listener is responsible for the subject and must give a report. Conversely, the
accusatorial strategy for interrogation presumes blame, tries to build up
control, and uses mentally manipulative strategies to face the source (Kelly, et
al., 2013).
The fundamental objective of this approach is to extract secrets. A few
procedures related with the accusatorial strategy are isolation, terrorizing,
denying refusals, and repetitive questioning (Kelly, et al., 2013). Another distinction
between this strategy and the data gathering approach is that the accusatorial
technique allows the utilization of trickery and lying (Meissner, et
al., 2012) (Kelly, et
al., 2013).

In contrast to wide
interrogation classifications, at the opposite end of the range are individual,
particular interrogation methods (Kelly, et al., 2013). For instance, (Leo, 1996) watched police interrogations in California, recognizing
25 interrogation methods. Thus, (Soukara, et al., 2009), by reviewing
recordings of British interrogations, discovered 17 unmistakable interrogation
systems. Despite the fact that there is an overlay between these consolidated
42 methods, probably the most usually utilized tactic in one are excluded in
the other (Kelly, et al., 2013). Different
specialists (e.g., (Gudjonsson & Sigurdsson, 1999) ) having utilized an assortment of strategies, have
distinguished extra particular procedures, including detaching the suspect and
recognizing logical inconsistencies in the suspect’s story (Kelly, et
al., 2013).

In another attempt at
categorization, one which depended on theoretical resemblance, (Leo & Liu, 2009) made six classes and then at that point they arranged
18 recognized interrogation procedures into the six classes: (a) Accusation/Reaccusation
(i.e., rehashed allegations and prompts to take lie detector test), (b)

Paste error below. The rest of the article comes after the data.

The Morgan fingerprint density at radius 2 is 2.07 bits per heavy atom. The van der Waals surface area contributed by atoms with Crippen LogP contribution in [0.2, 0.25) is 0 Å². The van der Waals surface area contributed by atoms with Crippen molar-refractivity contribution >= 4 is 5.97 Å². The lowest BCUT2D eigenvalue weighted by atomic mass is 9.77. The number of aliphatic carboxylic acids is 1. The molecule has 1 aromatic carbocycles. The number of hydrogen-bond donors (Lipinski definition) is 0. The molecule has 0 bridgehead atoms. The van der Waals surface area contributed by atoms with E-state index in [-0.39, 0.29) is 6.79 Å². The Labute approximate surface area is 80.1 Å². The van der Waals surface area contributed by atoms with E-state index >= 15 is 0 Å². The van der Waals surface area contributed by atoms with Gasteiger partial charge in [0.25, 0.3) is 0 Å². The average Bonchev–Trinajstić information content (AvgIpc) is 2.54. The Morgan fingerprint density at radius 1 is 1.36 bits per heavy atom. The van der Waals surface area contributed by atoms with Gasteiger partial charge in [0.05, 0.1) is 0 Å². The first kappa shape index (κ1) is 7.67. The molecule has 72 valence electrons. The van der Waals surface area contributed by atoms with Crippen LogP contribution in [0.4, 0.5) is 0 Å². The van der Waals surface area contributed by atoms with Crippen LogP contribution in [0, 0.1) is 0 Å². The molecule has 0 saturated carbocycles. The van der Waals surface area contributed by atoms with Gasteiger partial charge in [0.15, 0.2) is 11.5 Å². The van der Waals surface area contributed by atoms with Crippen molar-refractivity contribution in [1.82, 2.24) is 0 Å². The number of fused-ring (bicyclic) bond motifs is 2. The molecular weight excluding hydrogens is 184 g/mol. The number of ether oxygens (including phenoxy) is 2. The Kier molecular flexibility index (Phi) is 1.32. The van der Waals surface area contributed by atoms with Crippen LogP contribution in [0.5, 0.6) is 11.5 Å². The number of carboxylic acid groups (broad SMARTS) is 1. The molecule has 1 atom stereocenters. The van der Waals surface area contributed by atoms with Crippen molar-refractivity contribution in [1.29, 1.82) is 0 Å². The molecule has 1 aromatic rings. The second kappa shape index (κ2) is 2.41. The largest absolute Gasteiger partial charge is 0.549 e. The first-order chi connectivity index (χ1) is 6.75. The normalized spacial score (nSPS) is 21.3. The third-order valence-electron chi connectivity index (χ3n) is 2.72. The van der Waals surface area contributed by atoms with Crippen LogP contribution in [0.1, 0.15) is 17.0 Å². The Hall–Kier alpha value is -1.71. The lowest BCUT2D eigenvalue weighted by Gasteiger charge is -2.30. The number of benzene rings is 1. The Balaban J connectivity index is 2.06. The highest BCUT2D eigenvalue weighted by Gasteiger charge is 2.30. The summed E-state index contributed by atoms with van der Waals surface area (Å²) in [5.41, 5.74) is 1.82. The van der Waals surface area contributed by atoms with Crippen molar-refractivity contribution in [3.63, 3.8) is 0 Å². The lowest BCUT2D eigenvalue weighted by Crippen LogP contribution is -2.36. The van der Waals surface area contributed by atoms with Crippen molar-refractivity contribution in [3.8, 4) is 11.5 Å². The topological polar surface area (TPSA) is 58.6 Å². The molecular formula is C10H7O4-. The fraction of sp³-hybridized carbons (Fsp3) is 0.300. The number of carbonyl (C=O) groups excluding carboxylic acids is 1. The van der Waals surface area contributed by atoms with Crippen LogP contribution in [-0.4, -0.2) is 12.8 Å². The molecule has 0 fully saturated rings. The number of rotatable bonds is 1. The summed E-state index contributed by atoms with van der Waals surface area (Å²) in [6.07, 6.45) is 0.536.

Challenging Denials (i.e., repeated allegations that the alibi of the suspect
is not valid and its fake), (c) Confronting with True Evidence of Guilt (i.e.,
honest cases of fizzled or uncertain polygraph), (d) Confronting with False
Evidence of Guilt (i.e., false cases of fizzled polygraph, video, DNA, and
unique mark confirm), (e) Promises of Leniency (i.e., verifiable and express
proposals of more permissive charges and sentences), and (f) Threats/Use of
Physical Harm (i.e., certain and unequivocal dangers of mischief, and attack) (Kelly, et
al., 2013).
These subsequent classes appear to have all the earmarks of being awfully
restricted to oblige other, unidentified interrogation methods. For example, no
affinity based methods or detachment/relevant systems were incorporated, and do
not normally fit into one of the created classes (Kelly, et
al., 2013).

In synopsis, with couple of
special cases, the surviving characterization and depiction of interrogation
procedures is at the same time excessively wide and excessively tight. In spite
of the fact that there have been endeavors at middle person groupings, they are
rare, and tend to need reasonable appropriateness and broad pertinence (Kelly, et
al., 2013).

As it has been mentioned above,
after the events of September 11, 2001, the US government had had specialists to
find new, but mostly efficient, ways of interrogation. After the brief display of
the methods of interrogation in general, now a deep understanding about more serious
and violent forms of interrogation, like waterboarding, will be analyzed.

Three years ago on December of
2014, the United States Senate Select Committee on Intelligence(SSCI) completed
a report about the Central Intelligence Agency (CIA)’s Detention and
Interrogation Program for the years of 2001-2006 during the War on Terror. The
brutal interrogation techniques used by the CIA in the years that followed,
which touched the limits of torture, did not work. Its authors judge decisions
in the name of the criticism of the moment, in the war against terrorism,
excessive, if not totally wrong. “The fear of a new terrorist attack does
not justify mistaken decisions by organizations in the name of national
security,” the report notes. The report sheds light on Bush’s violent
practices, talking about the use of the waterboarding method, during which many
prisoners have come close to drowning but also other violent practices.
Waterboarding is a method that has been characterized by the United Nations as
a practice of torture and involves the interrogation of the interrogator on a
board. They then cover the face with a cloth, which is constantly spitting,
causing a feeling of choking. Sleep deprivation involving the forced vigil of
prisoners for 180 hours, usually in a standing position and often with the
hands over the head. ” In one of the CIA camps one prisoner lost his life
from hypothermia, leaving himself half-naked and chained to cement. Sometimes
naked prisoners with hoods on their face were dragging along the corridors
while they were brutally banged.